Gear changing chores were handled by a Suntour friction system.  Though I did not spend much time using the set on the Motobecane tandem, I have used these systems before.  My hat is off to both performance and appearance.  The Suntour Vx rear derailleur and Comp-V front have always impressed me.  They are easy derailleurs to get used to and do their job usually without incident. I did have one complaint with regard to the tranny.  Why had Motobecane decided to not use the famous Suntour Power Shifter?  Though the friction shifters, that came with the Tandem worked well enough, they come in a poor second to the power system.  Again, was this an attempt to cut costs?  At any rate, once I had finished looking the bicycle over, my thoughts turned to purchase.

The owner of the big bike and I talked for a while, finally agreeing on a price.  I paid just a tad over half of what had been originally asked.  In an effort to get the price up, I was shown and given the original 1992 sales receipt.  The original selling price was $1,795.00 CND.  I was quite satisfied with my purchase since, at this point in time, I figured that I would be keeping this gorgeous and unusual old French road bike.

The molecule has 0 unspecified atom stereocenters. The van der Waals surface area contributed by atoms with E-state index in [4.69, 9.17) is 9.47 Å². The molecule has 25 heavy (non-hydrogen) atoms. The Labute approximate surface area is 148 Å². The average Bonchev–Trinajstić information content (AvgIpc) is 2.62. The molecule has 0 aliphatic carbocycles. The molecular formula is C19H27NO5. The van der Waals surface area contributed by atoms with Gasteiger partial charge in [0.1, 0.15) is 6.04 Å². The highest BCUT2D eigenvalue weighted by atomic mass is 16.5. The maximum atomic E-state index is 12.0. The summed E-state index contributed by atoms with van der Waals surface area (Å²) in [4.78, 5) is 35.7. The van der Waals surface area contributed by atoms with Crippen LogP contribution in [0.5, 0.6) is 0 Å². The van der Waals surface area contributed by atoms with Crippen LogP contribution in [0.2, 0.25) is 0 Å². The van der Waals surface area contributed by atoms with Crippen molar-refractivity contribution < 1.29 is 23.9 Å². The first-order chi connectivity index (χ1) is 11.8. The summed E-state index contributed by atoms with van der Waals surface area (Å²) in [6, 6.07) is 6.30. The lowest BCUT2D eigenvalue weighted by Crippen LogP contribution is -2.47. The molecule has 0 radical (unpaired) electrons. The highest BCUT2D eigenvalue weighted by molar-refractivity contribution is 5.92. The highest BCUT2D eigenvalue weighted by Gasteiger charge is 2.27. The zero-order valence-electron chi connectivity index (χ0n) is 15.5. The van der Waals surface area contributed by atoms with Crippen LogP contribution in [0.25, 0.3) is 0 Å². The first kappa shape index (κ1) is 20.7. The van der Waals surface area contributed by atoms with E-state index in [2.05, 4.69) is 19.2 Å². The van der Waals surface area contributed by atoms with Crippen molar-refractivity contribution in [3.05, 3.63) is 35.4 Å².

The seller, his big dog and I made our way to the Ranger with the Tandem in tow.  I loaded the bicycle into the truck, as the seller regaled me with his many exploits riding the Motobecane.  Judging from the condition of the bicycle, he had already spent more time telling me about the bike than he had spent riding it.  I tied the bicycle into place as I listened to his banter.  Needless to say, the tailgate remained in the down position for the trip back to The Old Shed.  It was a miserable day, weather wise, and I put the Motobecane into the shed, filling roughly half of the available storage space remaining.  And this brings up a point...

If you are going to buy a tandem bicycle, be prepared to loose considerable storage space.  If you are going to sell a tandem online, and pack it for shipping, rethink your plan.  Tandems are difficult to pack and costly to ship, in addition to being hard to fit into the back of a small pick-up.